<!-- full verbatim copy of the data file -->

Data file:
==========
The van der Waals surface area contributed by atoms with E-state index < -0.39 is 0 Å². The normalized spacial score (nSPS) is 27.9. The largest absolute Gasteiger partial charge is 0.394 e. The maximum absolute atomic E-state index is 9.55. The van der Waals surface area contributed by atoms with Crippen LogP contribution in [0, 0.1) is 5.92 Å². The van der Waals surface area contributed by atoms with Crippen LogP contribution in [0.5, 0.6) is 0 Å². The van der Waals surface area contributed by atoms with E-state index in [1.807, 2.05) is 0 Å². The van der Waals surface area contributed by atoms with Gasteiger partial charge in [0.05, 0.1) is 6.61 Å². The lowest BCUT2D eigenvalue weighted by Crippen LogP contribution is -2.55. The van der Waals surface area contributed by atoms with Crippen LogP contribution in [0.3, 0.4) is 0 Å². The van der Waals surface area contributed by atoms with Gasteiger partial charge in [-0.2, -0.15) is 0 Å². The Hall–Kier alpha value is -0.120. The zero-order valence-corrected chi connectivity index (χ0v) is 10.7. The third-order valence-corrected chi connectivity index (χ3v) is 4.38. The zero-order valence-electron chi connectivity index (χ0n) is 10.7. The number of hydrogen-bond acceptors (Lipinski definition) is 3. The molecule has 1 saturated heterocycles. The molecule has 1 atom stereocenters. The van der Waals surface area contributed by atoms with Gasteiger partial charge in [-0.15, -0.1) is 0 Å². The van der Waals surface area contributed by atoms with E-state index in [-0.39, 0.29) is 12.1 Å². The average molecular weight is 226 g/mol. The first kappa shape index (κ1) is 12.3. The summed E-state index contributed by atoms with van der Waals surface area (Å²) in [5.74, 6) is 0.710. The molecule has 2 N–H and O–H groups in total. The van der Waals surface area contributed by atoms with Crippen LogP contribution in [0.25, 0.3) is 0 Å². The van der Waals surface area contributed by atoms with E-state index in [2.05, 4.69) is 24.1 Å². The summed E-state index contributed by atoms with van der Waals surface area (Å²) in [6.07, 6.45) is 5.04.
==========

The van der Waals surface area contributed by atoms with E-state index < -0.39 is 0 Å². The normalized spacial score (nSPS) is 27.9. The largest absolute Gasteiger partial charge is 0.394 e. The maximum absolute atomic E-state index is 9.55. The van der Waals surface area contributed by atoms with Crippen LogP contribution in [0, 0.1) is 5.92 Å². The van der Waals surface area contributed by atoms with Crippen LogP contribution in [0.5, 0.6) is 0 Å². The van der Waals surface area contributed by atoms with E-state index in [1.807, 2.05) is 0 Å². The van der Waals surface area contributed by atoms with Gasteiger partial charge in [0.05, 0.1) is 6.61 Å². The lowest BCUT2D eigenvalue weighted by Crippen LogP contribution is -2.55. The van der Waals surface area contributed by atoms with Crippen LogP contribution in [0.3, 0.4) is 0 Å². The van der Waals surface area contributed by atoms with Gasteiger partial charge in [-0.2, -0.15) is 0 Å². The Hall–Kier alpha value is -0.120. The zero-order valence-corrected chi connectivity index (χ0v) is 10.7. The third-order valence-corrected chi connectivity index (χ3v) is 4.38. The zero-order valence-electron chi connectivity index (χ0n) is 10.7. The number of hydrogen-bond acceptors (Lipinski definition) is 3. The molecule has 1 saturated heterocycles. The molecule has 1 atom stereocenters. The van der Waals surface area contributed by atoms with Gasteiger partial charge in [-0.15, -0.1) is 0 Å². The van der Waals surface area contributed by atoms with E-state index in [-0.39, 0.29) is 12.1 Å². The average molecular weight is 226 g/mol. The first kappa shape index (κ1) is 12.3. The summed E-state index contributed by atoms with van der Waals surface area (Å²) in [5.74, 6) is 0.710. The molecule has 2 N–H and O–H groups in total. The van der Waals surface area contributed by atoms with Crippen LogP contribution in [0.25, 0.3) is 0 Å². The van der Waals surface area contributed by atoms with E-state index in [2.05, 4.69) is 24.1 Å². The summed E-state index contributed by atoms with van der Waals surface area (Å²) in [6.07, 6.45) is 5.04.